I doubt that it is all equal and that some airlines are more impacted than others. Can't imagine many wanting to make a trip from EU into London to purchase a QF ex-LHR ticket

If one or more airline wanted it, with this not being a published benefit , is an easy change to make and better for the alliance than an airline quitting
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Old Jun 16, 16, 5:27 am
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Originally Posted by Dave Noble View Post
QF and AA are jointly and severally liable if it checks the bags through. Who you report the missing baggage to on arrival does not impact this

If QF checks the bags for its ticket and delivers them to the destination on that ticket , it has no liability onwards
Where does AA stand liability wise with the Montreal Convention if they through check a pax on separate tickets to QF when a delay on the inbound AA flight results in pax mis-connecting to their QF flight.

Will AA pay for any new tickets to get the pax all the way back to Australia?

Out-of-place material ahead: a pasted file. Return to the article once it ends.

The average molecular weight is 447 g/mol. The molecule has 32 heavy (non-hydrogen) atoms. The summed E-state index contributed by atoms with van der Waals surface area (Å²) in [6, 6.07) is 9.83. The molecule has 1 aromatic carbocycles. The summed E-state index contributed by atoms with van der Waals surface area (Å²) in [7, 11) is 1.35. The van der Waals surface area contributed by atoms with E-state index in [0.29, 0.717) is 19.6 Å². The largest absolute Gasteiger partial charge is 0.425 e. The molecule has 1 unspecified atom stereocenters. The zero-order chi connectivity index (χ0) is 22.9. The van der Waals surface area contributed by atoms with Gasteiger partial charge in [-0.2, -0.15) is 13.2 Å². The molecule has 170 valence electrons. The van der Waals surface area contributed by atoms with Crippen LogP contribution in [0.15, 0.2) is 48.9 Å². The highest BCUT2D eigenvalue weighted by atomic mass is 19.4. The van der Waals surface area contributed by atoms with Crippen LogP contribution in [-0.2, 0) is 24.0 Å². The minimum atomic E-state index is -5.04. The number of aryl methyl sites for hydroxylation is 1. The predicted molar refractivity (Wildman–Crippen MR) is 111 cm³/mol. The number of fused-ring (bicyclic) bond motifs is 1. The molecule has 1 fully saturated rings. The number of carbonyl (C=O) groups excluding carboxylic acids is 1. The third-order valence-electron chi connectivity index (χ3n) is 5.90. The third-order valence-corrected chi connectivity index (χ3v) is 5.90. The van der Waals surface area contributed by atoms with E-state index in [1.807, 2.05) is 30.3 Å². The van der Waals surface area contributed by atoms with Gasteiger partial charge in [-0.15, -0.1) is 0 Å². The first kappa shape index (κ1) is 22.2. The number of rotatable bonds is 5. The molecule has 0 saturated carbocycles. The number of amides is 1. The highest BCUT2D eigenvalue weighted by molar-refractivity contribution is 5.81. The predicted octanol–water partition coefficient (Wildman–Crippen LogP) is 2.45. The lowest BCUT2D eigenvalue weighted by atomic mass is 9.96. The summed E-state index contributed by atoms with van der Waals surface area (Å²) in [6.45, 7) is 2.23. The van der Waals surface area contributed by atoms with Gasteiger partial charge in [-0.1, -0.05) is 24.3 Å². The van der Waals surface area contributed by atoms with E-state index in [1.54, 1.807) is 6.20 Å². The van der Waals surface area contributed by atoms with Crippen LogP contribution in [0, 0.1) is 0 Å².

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Old Jun 16, 16, 6:24 am
  #29  
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AA would be under no liability to get the passenger to anywhere other than that specified on the ticket which the AA flight is on

By its own policy however, it will protect passengers connection between AA and OneWorld carriers ( at the moment )
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Old Jun 16, 16, 7:00 pm
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Originally Posted by Dave Noble View Post
QF and AA are jointly and severally liable if it checks the bags through. Who you report the missing baggage to on arrival does not impact this

If QF checks the bags for its ticket and delivers them to the destination on that ticket , it has no liability onwards
If QF are responsible - regardless of whether I spot them missing at the end of the first PNR or the second, AA will chase them (as the carrier who is ultimately responsible *to me*).

From the UK CAA website: If you are claiming for a lost or damaged bag when you have been on two or more different airlines on a journey, you can claim from any of the airlines, however it would usually be the final airline that would handle the claim so they are a good place to start.

Therefore, regardless I would go to AA in the first instance. If AA determine that QF lost or damaged my bag, I would expect AA to notify me of that and I would take it up with Qantas. This would be irrelevant to whether I'm travelling on the single or (if allowed) multiple itinerary.